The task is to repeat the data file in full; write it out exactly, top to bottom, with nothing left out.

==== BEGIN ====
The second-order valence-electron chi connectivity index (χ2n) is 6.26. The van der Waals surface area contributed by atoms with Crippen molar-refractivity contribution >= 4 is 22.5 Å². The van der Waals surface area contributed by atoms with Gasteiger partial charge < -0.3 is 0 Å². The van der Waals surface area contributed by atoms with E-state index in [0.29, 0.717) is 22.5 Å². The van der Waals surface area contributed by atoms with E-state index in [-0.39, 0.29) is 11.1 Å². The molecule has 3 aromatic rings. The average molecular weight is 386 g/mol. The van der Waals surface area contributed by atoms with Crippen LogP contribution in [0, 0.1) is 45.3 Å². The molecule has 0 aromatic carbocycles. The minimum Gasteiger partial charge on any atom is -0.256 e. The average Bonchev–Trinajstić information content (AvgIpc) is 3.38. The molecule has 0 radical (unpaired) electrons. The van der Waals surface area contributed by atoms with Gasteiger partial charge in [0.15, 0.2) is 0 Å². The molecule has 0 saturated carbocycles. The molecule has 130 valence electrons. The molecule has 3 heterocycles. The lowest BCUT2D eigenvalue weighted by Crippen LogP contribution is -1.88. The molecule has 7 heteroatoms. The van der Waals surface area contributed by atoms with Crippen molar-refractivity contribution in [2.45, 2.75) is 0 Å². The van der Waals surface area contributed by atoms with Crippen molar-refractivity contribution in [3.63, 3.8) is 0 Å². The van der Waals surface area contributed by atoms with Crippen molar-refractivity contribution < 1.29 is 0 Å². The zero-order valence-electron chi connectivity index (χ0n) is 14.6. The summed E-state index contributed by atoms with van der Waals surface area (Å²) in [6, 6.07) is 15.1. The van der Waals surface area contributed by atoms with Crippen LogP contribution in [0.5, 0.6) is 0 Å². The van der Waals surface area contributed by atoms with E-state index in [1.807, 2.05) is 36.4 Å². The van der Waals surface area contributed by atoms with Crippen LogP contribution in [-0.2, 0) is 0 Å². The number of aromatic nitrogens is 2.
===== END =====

The second-order valence-electron chi connectivity index (χ2n) is 6.26. The van der Waals surface area contributed by atoms with Crippen molar-refractivity contribution >= 4 is 22.5 Å². The van der Waals surface area contributed by atoms with Gasteiger partial charge < -0.3 is 0 Å². The van der Waals surface area contributed by atoms with E-state index in [0.29, 0.717) is 22.5 Å². The van der Waals surface area contributed by atoms with E-state index in [-0.39, 0.29) is 11.1 Å². The molecule has 3 aromatic rings. The average molecular weight is 386 g/mol. The van der Waals surface area contributed by atoms with Crippen LogP contribution in [0, 0.1) is 45.3 Å². The molecule has 0 aromatic carbocycles. The minimum Gasteiger partial charge on any atom is -0.256 e. The average Bonchev–Trinajstić information content (AvgIpc) is 3.38. The molecule has 0 radical (unpaired) electrons. The van der Waals surface area contributed by atoms with Gasteiger partial charge in [0.15, 0.2) is 0 Å². The molecule has 0 saturated carbocycles. The molecule has 130 valence electrons. The molecule has 3 heterocycles. The lowest BCUT2D eigenvalue weighted by Crippen LogP contribution is -1.88. The molecule has 7 heteroatoms. The van der Waals surface area contributed by atoms with Crippen molar-refractivity contribution in [2.45, 2.75) is 0 Å². The van der Waals surface area contributed by atoms with Crippen molar-refractivity contribution in [3.63, 3.8) is 0 Å². The van der Waals surface area contributed by atoms with Crippen molar-refractivity contribution < 1.29 is 0 Å². The zero-order valence-electron chi connectivity index (χ0n) is 14.6. The summed E-state index contributed by atoms with van der Waals surface area (Å²) in [6, 6.07) is 15.1. The van der Waals surface area contributed by atoms with Crippen LogP contribution in [0.5, 0.6) is 0 Å². The van der Waals surface area contributed by atoms with E-state index in [1.807, 2.05) is 36.4 Å². The van der Waals surface area contributed by atoms with Crippen LogP contribution in [-0.2, 0) is 0 Å². The number of aromatic nitrogens is 2.